Sikh History

Sikhism, religion and philosophy founded in the Punjab region of the Indian subcontinent in the late 15th century. Its members are known as Sikhs. The Sikhs call their faith Gurmat (Punjabi: “the Way of the Guru”). According to Sikh tradition, Sikhism was established by Guru Nanak (1469–1539) and subsequently led by a succession of nine other Gurus. All 10 human Gurus, Sikhs believe, were inhabited by a single spirit. Upon the death of the 10th, Guru Gobind Singh (1666–1708), the spirit of the eternal Guru transferred itself to the sacred scripture of Sikhism, Guru Granth Sahib (“The Granth as the Guru”), also known as the Adi Granth (“First Volume”), which thereafter was regarded as the sole Guru. In the early 21st century there were nearly 25 million Sikhs worldwide, the great majority of them living in the Indian state of Punjab.

Sikhism emphasizes simran (meditation and remembrance of the words of God), which can be expressed musically through kirtan, or internally through naam japna ('meditation on His name') as a means to feel God's presence. It teaches followers to transform the "Five Thieves" - lust, rage, greed, attachment, and ego.

The khanda is the symbol of the Sikh faith. It is an amalgam of three symbols: a double-edged khanda (sword) in the centre, a chakkar (chakram), Two single-edged swords, or kirpan, crossed at the bottom, which sit on either side of the khanda and chakkar. They represent the integration of both spiritual and temporal sovereignty together and not treating them as two separate and distinct entities.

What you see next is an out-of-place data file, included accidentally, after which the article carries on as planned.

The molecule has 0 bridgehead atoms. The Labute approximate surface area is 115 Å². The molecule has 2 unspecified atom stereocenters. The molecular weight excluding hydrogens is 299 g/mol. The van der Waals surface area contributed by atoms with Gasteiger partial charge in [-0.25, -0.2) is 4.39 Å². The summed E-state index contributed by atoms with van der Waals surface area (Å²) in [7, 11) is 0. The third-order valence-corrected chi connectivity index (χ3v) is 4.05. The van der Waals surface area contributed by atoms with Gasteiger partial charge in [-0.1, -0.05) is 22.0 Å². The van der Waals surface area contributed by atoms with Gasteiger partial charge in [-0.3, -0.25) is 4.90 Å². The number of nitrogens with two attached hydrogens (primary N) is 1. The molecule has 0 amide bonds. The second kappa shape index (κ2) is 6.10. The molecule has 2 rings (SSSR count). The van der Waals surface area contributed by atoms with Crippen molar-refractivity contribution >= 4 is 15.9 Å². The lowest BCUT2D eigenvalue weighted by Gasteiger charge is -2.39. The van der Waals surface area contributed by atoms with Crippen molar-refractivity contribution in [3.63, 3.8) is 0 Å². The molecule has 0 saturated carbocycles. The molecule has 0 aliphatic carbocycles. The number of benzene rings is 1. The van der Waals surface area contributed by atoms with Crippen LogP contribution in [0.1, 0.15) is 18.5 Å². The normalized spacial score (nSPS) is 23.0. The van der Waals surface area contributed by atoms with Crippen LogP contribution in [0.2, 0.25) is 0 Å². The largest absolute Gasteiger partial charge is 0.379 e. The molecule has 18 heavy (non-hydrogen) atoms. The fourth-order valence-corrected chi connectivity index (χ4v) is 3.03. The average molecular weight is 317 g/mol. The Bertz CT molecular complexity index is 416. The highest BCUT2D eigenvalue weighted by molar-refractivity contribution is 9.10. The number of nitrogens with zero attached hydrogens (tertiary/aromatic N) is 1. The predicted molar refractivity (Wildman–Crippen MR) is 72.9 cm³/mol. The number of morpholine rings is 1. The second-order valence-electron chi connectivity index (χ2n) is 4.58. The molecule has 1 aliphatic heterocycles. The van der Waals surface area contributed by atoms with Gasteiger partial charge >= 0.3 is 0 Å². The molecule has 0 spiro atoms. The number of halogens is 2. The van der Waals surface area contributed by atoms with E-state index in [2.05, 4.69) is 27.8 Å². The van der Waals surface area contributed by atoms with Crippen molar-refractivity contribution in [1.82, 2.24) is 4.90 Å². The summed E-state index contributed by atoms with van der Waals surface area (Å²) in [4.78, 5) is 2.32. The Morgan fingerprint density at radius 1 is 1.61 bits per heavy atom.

Sikhism developed from the spiritual teachings of Guru Nanak, the first Guru (1469–1539),and of the nine Sikh gurus who succeeded him. The tenth guru, Gobind Singh (1666–1708), named the Sikh scripture Guru Granth Sahib as his successor, bringing to a close the line of human gurus and establishing the scripture as the eternal, religious spiritual guide for Sikhs. Guru Nanak taught that living an "active, creative, and practical life" of "truthfulness, fidelity, self-control and purity" is above the metaphysical truth, and that the ideal man "establishes union with God, knows His Will, and carries out that Will".

Khalsa - "To be pure, to be clear, to be free from" refers to both a community that considers Sikhism as its faith, as well as a special group of initiated Sikhs. The Khalsa tradition was initiated in 1699 by the Tenth Guru of Sikhism, Guru Gobind Singh Ji. Its formation was a key event in the history of Sikhism. The founding of Khalsa is celebrated by Sikhs during the festival of Vaisakhi.
Guru Gobind Singh Ji started the Khalsa tradition after his father, Guru Tegh Bahadur Ji, was beheaded during the Islamic sharia rule of the Mughal Emperor Aurangzeb. Guru Gobind Singh Ji created and initiated the Khalsa as a warrior with a duty to protect the innocent from any form of religious persecution. The founding of the Khalsa started a new phase in the Sikh tradition. It formulated an initiation ceremony (amrit pahul, nectar ceremony) and rules of conduct for the Khalsa warriors. It created a new institution for the temporal leadership of the Sikhs, replacing the earlier masand system. Additionally, the Khalsa provided a political and religious vision for the Sikh community.